‘The Pub’ #28: A Martínez on how KPCC doubled its Latino audience

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Martínez and his Take Two co-host, Alex Cohen, in KPCC‘s studios. (Photo: Southern California Public Radio)

Martínez and his Take Two co-host, Alex Cohen, in KPCC‘s studios. (Photo: Southern California Public Radio)

Southern California Public Radio’s recently concluded, three-year, $6 million CPB-funded quest to court Latino audiences met with its share of criticism along the way.

“[T]he station’s managers have been forced to defend their expansion plans — and the very idea of older white men designing programming meant to appeal to Latinos,” Tessa Stuart wrote in a 2012 LA Weekly article about SCPR’s hiring of ESPN Radio commentator A Martínez and the ensuing departure of host Madeline Brand.

But now that the numbers are in, it’s clear that the strategy worked. From 2009 to 2014, Latino listenership to KPCC (SCPR’s Pasadena-based flagship station) doubled, while the station managed to hold its white audience, resulting in a 27 percent overall increase in audience size and equally dramatic gains in membership.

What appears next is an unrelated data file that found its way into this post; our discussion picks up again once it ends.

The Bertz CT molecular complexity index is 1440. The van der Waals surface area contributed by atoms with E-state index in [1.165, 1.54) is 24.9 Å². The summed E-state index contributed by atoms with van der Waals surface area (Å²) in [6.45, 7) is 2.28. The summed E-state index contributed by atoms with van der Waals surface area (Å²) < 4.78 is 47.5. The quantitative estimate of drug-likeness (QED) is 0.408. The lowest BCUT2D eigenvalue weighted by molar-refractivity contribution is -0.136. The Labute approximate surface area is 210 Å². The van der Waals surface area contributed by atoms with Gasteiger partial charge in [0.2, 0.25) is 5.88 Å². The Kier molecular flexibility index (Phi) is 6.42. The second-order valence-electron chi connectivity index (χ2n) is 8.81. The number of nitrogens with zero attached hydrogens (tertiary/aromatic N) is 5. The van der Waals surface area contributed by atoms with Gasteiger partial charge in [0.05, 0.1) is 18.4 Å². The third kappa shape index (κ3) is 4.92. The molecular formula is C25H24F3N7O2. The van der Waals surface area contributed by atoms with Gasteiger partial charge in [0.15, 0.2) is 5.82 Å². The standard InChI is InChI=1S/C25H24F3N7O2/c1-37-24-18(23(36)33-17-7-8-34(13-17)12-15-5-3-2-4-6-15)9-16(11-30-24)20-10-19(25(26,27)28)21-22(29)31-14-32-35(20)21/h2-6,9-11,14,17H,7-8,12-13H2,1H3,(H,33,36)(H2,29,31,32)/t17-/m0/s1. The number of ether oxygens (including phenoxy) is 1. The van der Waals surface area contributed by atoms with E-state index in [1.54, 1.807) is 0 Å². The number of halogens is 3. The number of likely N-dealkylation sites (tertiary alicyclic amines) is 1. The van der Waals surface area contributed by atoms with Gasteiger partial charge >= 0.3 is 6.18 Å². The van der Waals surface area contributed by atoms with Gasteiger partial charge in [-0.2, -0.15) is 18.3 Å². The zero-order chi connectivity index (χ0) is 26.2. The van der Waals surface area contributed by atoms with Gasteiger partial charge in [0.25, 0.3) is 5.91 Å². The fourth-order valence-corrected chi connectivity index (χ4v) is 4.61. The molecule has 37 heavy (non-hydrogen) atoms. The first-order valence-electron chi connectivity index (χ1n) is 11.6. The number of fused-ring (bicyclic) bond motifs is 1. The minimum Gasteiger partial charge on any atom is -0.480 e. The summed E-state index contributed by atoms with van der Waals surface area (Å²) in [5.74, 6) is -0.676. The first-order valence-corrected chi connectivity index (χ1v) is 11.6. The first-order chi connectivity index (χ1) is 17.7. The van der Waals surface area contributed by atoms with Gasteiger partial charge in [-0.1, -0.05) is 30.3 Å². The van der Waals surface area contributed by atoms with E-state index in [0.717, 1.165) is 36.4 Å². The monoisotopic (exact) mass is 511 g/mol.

How KPCC did it is the subject of the “Brown Paper,” a research report from the Latino Public Radio Consortium in which Martínez is portrayed as playing a key role for his crossover appeal to new audiences.

“Marketers and radio stations all around the country don’t know exactly what to do with this Latin-American market,” Martínez told me on The Pub. “They have no idea — like, ‘Well what do we do, do we put a lot of soccer on, and then are they going to like that?’ No, you put interesting things on. You put things [on] that are exciting, that people want to be a part of.”

Martínez joins me on the show this week with his colleague Edgar Aguirre, whom SCPR hired at this beginning of this process to handle multiethnic outreach. They both insist other stations can duplicate at least a bit of their success, even without $6 million in CPB money.

Also this week:

  • Mike Pesca, former NPR sports correspondent and now host of Slate’s daily podcast The Gist, rebuts the argument from last week’s show that there are certain words we shouldn’t say on the air.
  • Undaunted by Pesca’s argument, Pub listeners point out some of the words that are common on the air now that we should think about purging from our lexicons.
  • I question the fairness of media watchdog FAIR’s recent studies criticizing the lack of diversity on station boards and in regular commentator segments on NPR.

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Adam Ragusea hosts Current’s weekly podcast The Pub and is a journalist in residence and visiting assistant professor at Mercer University’s Center for Collaborative Journalism.